A recovery in the beaten-down tech sector helped cushion the share market against a severe plunge on commodity markets.
The S&P/ASX 200 slid 32 points or 0.5 per cent by mid-session.
A horror night for oil and other commodities put the index on course for its first loss in three sessions.
Energy producers and miners led the sell-off. Those falls were partly offset by gains for I.T., healthcare and consumer stocks in a sharply-divided market.
What’s driving the market
The headline figures mask the scale of the shifts in sector allocations. The out-of-favour technology sector jumped 2.9 per cent to a near four-week high. Tech companies hit two-year lows last month as valuations sank in line with higher borrowing costs and lower growth prospects.
Commodity prices wilted overnight as a combination of a strengthening US dollar, recession fears and a Covid outbreak in China triggered a rush to the exits. The Invesco Commodity Index Tracking Fund in the US plunged 6.72 per cent to its fourth-biggest loss in 16 years.
“The re-emergence of COVID-19 cases in Shanghai [called] into question the demand recovery of the world’s second largest consumer. Authorities launched mass testing, while outbreaks in other regions saw some limited restrictions enacted,” ANZ senior commodity strategist Daniel Hynes said.
Brent crude swooned 9.5 per cent. US oil fell below US$100 a barrel. Copper, viewed by many analysts as a bellwether for global growth, dropped to a 19-month low. Natural gas, gasoline, wheat, soybeans and precious metals also declined.
“The overnight fall in crude prices indicates fears of demand destruction linked to concerns about a global recession. Speculations are rife that crude could slide to $US70 a barrel level by the end of the year in a recessionary situation,” Kunal Sawhney, chief executive of research group Kalkine, said.
“Rising interest rates and a continued decline in commodity prices may act as a double whammy for the Australian economy.”
Energy, last month’s second-best performing ASX sector, dived 5.1 per cent. The heavily-weighted materials sector dropped 4.2 per cent.
Overnight, growth stocks led a remarkable intraday recovery on Wall Street. The S&P 500 finished 0.16 per cent ahead after falling more than 2 per cent in early action. The Nasdaq Composite led with a rise of 1.75 per cent. The Dow trailled with a loss of 0.42 per cent.
Growth was back in favour as the cost of borrowing as defined by the returns paid by bondholders continued to back down. The yield on ten-year Australian government bonds fell 12 basis points to a five-week low.
Similar moves in the US fed strong gains in Big Tech overnight. Tech and other growth areas of the market are particularly susceptible to changes in the cost of borrowing because their valuations depend mostly on projected future earnings.
Some of FY22’s worst performers were today’s best. Zip Co, which lost 94 per cent of its market capitalisation last year, bounced 12.75 per cent. PointsBet jumped 5.45 per cent. The wagering group dived 79 per cent last fiscal year.
Megaport soared 14.39 per cent. EML Payments added 9.34 per cent. Xero gained 5.31 per cent, WiseTech 4.42 per cent and Afterpay parent Block 4.29 per cent.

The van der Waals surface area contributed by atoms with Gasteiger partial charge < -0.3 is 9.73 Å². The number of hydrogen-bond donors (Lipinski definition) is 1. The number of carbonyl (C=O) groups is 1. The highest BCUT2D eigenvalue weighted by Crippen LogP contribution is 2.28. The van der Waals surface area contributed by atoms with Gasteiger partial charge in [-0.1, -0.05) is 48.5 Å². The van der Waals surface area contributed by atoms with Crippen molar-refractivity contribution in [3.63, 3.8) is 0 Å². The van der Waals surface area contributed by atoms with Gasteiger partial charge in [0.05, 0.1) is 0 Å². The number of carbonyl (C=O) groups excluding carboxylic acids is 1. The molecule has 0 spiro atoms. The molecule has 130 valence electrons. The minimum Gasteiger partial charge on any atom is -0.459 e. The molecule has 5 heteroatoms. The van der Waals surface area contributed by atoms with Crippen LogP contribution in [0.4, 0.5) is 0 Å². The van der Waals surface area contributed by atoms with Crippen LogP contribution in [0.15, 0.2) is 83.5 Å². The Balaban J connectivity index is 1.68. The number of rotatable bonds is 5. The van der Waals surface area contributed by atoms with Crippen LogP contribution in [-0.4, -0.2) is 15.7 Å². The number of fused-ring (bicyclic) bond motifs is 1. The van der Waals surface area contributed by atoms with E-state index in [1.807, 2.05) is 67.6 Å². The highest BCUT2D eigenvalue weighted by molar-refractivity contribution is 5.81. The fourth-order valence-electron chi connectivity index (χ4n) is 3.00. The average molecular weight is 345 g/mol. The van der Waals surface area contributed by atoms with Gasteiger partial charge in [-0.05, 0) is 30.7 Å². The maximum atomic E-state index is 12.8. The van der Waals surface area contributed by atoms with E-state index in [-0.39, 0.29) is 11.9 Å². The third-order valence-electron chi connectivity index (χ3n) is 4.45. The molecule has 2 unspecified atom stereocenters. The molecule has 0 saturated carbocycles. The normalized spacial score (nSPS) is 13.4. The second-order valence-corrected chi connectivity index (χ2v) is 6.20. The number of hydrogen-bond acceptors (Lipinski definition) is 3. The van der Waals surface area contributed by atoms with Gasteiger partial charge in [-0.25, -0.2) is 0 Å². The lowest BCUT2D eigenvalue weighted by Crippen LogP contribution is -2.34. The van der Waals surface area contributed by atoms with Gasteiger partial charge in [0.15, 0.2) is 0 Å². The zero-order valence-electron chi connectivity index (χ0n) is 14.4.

Healthcare and other recession-resistant defensive assets also rose. CSL gained 1.91 per cent, Cochlear 2.09 per cent and ResMed 1.74 per cent. Supermarkets Woolworths and Coles put on 2.65 and 2 per cent, respectively.
The big four banks gained between 0.4 and 1.1 per cent.
Resource stocks slumped as the US dollar index neared its highest level in two decades. The index measures the greenback against a basket of foreign currencies. A strengthening US dollar raises the cost of dollar-denominated commodities for holders of other currencies.
Beach Energy skidded 7.43 per cent. Woodside Energy shed 6.41 per cent. Santos gave up 4.61 per cent.
Diversified miner South32 sank 7.53 per cent. Champion Iron lost 6.54 per cent. Big guns Rio Tinto and BHP shed 5.5 and 4.67 per cent, respectively.
Gold miners wilted after the yellow metal smashed through the US$1,800 an ounce level.
“Gold blew through 1800 with apparent ease which itself suggests big stops were triggered. And there could be more pain ahead for gold bugs,” City Index senior market analyst Matt Simpson said.
“That the ‘gold VIX’ (GVZ) rose to a 3-week high and prices are already down 2% this week suggests margin calls are being attended to, as gold is clearly not behaving as any sort of safe haven.”
St Barbara shed 7.54 per cent, Regis Resources 7.32 per cent and Newcrest 6 per cent.
Bubs Australia eased 4.69 per cent to 60 cents after raising $40.1 million from institutional investors at 52 cents to fund expansion. Retail shareholders will get the chance to buy at the same price.
GrainCorp slid 7.1 per cent as its shares traded without the right to the latest dividend.
Asian markets faded as the threat of further lockdowns in China weighed. The Asia Dow shed 0.81 per cent. China’s Shanghai Composite lost 1.13 per cent, Hong Kong’s Hang Seng 1.08 per cent and Japan’s Nikkei 1.36 per cent.
US futures struggled for direction. S&P 500 futures were recently down four points or 0.1 per cent.
Volatility in energy markets continued with a rebound in oil. Brent crude bounced US$1.34 or 1.3 per cent to US$104.11 a barrel.
Gold also pared a steep overnight loss. The yellow metal rallied US$6.10 or 0.35 per cent to US$1,770 an ounce.
The dollar bounced 0.36 per cent to 68.18 US cents after trading below 68 cents overnight.